Type founding, the casting of movable type in metal, is a 15th century invention attributed to Johan Gutenberg. Simple described, the process makes use of a steel punch with a reverse design of a character cut into the end. When driven into copper, the punch forms a matrix. In turn, type is cast when a molten alloy of lead, tin and antimony is poured into the matrix.
Early printers were faced with the task of creating their own type, but by the end of the 16th century independent type foundries began to appear. Type is sold in fonts, a complete collection of characters in a given style and size, and is stored in a wooden case divided into compartments.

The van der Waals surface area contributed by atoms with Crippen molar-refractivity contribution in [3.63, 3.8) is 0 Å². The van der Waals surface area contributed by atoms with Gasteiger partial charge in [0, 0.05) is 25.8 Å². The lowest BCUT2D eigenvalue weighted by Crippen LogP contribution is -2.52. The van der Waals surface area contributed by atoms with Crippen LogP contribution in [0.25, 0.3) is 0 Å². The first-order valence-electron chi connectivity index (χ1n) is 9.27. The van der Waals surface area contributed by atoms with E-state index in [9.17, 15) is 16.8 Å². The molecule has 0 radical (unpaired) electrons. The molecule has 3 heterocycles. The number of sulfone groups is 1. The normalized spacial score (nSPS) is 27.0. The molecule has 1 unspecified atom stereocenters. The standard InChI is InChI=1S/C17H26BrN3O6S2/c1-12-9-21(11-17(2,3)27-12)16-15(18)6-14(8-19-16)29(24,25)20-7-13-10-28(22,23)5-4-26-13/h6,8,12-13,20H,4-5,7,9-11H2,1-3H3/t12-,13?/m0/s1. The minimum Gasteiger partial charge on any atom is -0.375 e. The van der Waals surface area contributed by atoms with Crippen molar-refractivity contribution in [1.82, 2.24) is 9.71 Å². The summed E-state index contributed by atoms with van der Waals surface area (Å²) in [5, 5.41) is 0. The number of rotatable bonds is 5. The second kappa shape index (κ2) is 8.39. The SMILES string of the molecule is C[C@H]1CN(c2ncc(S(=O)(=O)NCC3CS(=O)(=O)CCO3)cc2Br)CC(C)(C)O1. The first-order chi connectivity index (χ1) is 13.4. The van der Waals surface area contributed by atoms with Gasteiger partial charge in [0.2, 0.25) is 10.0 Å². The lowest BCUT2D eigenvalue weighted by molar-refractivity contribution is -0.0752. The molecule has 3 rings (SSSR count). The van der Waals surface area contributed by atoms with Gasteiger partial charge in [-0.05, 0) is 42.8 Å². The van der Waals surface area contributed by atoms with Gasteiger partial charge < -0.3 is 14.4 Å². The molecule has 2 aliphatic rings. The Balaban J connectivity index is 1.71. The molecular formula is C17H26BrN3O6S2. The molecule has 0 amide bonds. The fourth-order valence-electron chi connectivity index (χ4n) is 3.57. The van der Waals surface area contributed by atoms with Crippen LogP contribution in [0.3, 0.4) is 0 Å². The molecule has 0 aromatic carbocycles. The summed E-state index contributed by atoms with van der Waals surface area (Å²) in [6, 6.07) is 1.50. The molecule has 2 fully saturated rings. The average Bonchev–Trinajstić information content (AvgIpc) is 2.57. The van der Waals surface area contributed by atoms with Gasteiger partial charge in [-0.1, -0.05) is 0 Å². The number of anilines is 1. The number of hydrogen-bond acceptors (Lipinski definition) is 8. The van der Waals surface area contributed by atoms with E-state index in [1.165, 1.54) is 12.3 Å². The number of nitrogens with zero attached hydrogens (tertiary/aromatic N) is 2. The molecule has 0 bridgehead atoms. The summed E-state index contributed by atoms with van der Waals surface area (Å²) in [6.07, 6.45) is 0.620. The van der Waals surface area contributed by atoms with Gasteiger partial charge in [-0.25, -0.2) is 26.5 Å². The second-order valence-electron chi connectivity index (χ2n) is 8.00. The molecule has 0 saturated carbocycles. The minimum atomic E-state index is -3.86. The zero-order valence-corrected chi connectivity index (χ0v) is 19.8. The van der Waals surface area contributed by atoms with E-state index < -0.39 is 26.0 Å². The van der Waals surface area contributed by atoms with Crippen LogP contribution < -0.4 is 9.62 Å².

The work of a few New Mexico private presses became distinguishable by “house types”—the frequent use of a particular style of letter. Shown here are three specimens of these type faces that were set and printed at the Press of the Palace of the Governors: Neuland, Perpetua and Lydian.